(b) It may have been sourced separately, either from a disc or downloaded from the internet. Again, program updates are likely and virus definition updates are inevitable.
    (c) You may be using Microsoft’s own, free, antivirus. Depending on your operating system, this may need to be downloaded again (no account name or password required) or re-enabled in the Windows Control Panel. Once more, virus definition files will definitely need to be updated.
  • When Windows has been restored, there will be many updates that it needs to do to bring it up to date with security patches, bug fixes, etc. This will almost certainly require several re-boots and two or three checks of “Microsoft Update” before all updates are installed. This is because some updates can not be installed until after earlier ones have been installed. It is tempting to leave the Microsoft updates until later, on the basis that the updates can happen automatically and in their own good time. This is fine, except that if something doesn’t work it could be because you currently have outdated Windows files. It’s better, therefore, to update Windows as soon as possible – and definitely as part of troubleshooting (should any be needed).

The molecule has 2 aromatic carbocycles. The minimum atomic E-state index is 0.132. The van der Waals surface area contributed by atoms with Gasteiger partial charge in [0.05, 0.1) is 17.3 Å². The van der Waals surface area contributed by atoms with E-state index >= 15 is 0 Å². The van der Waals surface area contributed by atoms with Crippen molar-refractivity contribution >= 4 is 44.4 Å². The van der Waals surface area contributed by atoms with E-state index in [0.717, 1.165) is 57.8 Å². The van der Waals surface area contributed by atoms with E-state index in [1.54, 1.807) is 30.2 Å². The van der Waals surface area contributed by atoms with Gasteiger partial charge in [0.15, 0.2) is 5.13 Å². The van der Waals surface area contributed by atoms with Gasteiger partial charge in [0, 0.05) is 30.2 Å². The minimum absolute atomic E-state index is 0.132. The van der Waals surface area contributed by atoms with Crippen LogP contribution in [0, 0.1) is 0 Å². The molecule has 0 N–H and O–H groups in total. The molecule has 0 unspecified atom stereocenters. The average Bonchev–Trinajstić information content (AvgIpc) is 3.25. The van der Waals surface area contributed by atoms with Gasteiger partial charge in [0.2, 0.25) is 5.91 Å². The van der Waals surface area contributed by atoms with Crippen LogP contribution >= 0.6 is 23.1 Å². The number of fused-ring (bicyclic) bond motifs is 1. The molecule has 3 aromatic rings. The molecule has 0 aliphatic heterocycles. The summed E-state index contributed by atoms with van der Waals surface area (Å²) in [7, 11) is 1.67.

• Drivers and software for peripherals may need to be installed. If the software needs to be downloaded then no account name or password will usually be needed. Peripherals you may need to consider include printers, cameras, mobile phones. Drivers for things like mice, USB flash drives, external CD/DVD players, are usually automatically installed when they are first connected after a re-installation.
  • Programs need to be re-installed and your data files replaced.

Keep Calm and Call DavidThis may not be a full list of the things that need to be done to re-install a Windows system from factory settings, but it should give you an idea of why it takes 3-7 hours (or more) to carry out.

It is very tempting to say “why not start again with a new computer?” Indeed. It is a question you definitely should ask yourself. However, apart from the re-installation of the Windows files as they were originally supplied, all of the other steps will probably be required whether you are setting up a new computer or re-installing an old one. It could well be that a new computer is indicated as this will save repeating the process when the computer would otherwise have been replaced.